I just posted the following message to the "Value for Kind " thread. I am in no way personally involved in that situation, have never been to Maine or Bermuda. I have not read all the posts, but have read enough to say that it is indeed dismaying that so many people, maybe especially cruisers ("Hey, put me on a ship and I don't care where it goes"), don't understand their own rights and worse, even if they do, are not willing to fight for them.
I am not going to get into a discussion about LEGITIMATE itinerary changes, because I fully understand and agree that those are not the point. I am not going to get into a discussion about Maine, etc., at this time, because it isn't the point of this thread that I dearly hope will stay on topic.
To all good citizens here and everywhere else who blurt out the mantra "read the contract":
Keep in mind that THE CONTRACT may have been BREACHED by Celebrity Cruises.
To those who seem to think that once you have taken a cruise or bought a car and driven it or whatever that you have lost your rights to sue for compensation, YOU ARE WRONG.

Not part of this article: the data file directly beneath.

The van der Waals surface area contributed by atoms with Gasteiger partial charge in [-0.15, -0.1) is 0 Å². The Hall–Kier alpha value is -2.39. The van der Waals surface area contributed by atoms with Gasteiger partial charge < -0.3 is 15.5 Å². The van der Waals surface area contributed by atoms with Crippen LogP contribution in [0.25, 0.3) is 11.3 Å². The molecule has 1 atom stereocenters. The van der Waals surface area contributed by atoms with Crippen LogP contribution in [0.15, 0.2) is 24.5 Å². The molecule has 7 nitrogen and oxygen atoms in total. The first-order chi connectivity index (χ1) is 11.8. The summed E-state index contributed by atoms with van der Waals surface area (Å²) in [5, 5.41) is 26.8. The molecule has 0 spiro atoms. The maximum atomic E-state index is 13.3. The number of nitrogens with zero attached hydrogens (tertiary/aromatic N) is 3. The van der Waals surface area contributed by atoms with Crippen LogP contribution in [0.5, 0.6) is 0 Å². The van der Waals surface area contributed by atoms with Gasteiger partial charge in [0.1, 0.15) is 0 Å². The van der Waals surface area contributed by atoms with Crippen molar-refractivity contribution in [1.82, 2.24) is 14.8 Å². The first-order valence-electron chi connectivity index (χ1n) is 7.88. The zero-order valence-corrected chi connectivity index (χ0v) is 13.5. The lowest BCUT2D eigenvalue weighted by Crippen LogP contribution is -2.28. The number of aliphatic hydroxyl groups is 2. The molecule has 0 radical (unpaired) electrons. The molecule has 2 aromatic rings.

If the only way to MITIGATE DAMAGES is to take the cruise first and then sue later, that is a perfectly reasonable thing to do.
Keep in mind that courts look with disfavor on DISCLAIMERS when companies try to hide behind them and then neglect to act IN GOOD FAITH.
I have more to say on this matter, but not at this time.
Hmmm, maybe I should have been even more specific with what I had hoped would occur with this discussion topic, especially since I really did not intend for there to be any discussion about the itinerary mentioned in the original post. That's why I tried to start a new topic. I can see where I was not clear enough, so I will try to start over.
This is a general topic about cruise contracts, disclaimers, etc.
It is not about any particular case. I am most definitely not referring to the case in the thread under which I first posted that topic, though since I posted in the Celebrity Cruise discussion area, you may correctly assume that I think Celebrity Cruises is behaving extremely badly towards its passengers with regards to itinerary changes. You may know something about that case, at least Celebrity's side of it, and I admittedly don't.
I repeat:, cruise line contracts can be breached for several legal reasons, including bad faith, false and misleading advertising, etc. Furthermore, unfair competition is illegal.